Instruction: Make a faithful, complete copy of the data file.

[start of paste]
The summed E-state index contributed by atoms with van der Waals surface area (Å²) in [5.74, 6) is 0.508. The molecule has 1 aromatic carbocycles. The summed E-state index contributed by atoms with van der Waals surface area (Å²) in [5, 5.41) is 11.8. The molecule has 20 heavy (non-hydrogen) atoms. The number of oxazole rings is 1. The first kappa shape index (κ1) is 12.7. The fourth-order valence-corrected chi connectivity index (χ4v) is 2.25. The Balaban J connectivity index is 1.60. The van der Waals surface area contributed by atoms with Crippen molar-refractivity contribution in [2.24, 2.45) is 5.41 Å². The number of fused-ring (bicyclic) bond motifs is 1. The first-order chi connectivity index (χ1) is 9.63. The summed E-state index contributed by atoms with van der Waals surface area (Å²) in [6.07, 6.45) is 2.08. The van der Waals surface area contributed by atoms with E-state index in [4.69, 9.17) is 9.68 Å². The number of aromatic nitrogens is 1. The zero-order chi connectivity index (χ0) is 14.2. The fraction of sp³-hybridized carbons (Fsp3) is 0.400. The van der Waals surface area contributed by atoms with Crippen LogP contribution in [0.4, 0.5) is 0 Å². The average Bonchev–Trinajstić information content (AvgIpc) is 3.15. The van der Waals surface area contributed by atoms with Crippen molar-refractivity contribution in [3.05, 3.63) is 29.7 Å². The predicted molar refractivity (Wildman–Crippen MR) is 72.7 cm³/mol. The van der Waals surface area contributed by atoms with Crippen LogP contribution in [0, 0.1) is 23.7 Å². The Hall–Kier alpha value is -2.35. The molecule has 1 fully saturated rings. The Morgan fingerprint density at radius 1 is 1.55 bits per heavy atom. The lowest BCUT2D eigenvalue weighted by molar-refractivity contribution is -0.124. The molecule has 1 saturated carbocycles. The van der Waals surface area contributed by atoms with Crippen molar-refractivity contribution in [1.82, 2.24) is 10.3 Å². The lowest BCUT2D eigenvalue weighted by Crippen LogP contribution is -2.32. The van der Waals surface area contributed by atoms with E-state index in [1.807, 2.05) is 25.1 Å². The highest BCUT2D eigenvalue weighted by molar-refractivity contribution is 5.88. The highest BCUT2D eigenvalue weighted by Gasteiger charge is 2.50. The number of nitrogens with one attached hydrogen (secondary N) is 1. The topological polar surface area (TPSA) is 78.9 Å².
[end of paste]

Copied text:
The summed E-state index contributed by atoms with van der Waals surface area (Å²) in [5.74, 6) is 0.508. The molecule has 1 aromatic carbocycles. The summed E-state index contributed by atoms with van der Waals surface area (Å²) in [5, 5.41) is 11.8. The molecule has 20 heavy (non-hydrogen) atoms. The number of oxazole rings is 1. The first kappa shape index (κ1) is 12.7. The fourth-order valence-corrected chi connectivity index (χ4v) is 2.25. The Balaban J connectivity index is 1.60. The van der Waals surface area contributed by atoms with Crippen molar-refractivity contribution in [2.24, 2.45) is 5.41 Å². The number of fused-ring (bicyclic) bond motifs is 1. The first-order chi connectivity index (χ1) is 9.63. The summed E-state index contributed by atoms with van der Waals surface area (Å²) in [6.07, 6.45) is 2.08. The van der Waals surface area contributed by atoms with E-state index in [4.69, 9.17) is 9.68 Å². The number of aromatic nitrogens is 1. The zero-order chi connectivity index (χ0) is 14.2. The fraction of sp³-hybridized carbons (Fsp3) is 0.400. The van der Waals surface area contributed by atoms with Crippen LogP contribution in [0.4, 0.5) is 0 Å². The average Bonchev–Trinajstić information content (AvgIpc) is 3.15. The van der Waals surface area contributed by atoms with Crippen molar-refractivity contribution in [3.05, 3.63) is 29.7 Å². The predicted molar refractivity (Wildman–Crippen MR) is 72.7 cm³/mol. The van der Waals surface area contributed by atoms with Crippen LogP contribution in [0, 0.1) is 23.7 Å². The Hall–Kier alpha value is -2.35. The molecule has 1 fully saturated rings. The Morgan fingerprint density at radius 1 is 1.55 bits per heavy atom. The lowest BCUT2D eigenvalue weighted by molar-refractivity contribution is -0.124. The molecule has 1 saturated carbocycles. The van der Waals surface area contributed by atoms with Crippen molar-refractivity contribution in [1.82, 2.24) is 10.3 Å². The lowest BCUT2D eigenvalue weighted by Crippen LogP contribution is -2.32. The van der Waals surface area contributed by atoms with E-state index in [1.807, 2.05) is 25.1 Å². The highest BCUT2D eigenvalue weighted by molar-refractivity contribution is 5.88. The highest BCUT2D eigenvalue weighted by Gasteiger charge is 2.50. The number of nitrogens with one attached hydrogen (secondary N) is 1. The topological polar surface area (TPSA) is 78.9 Å².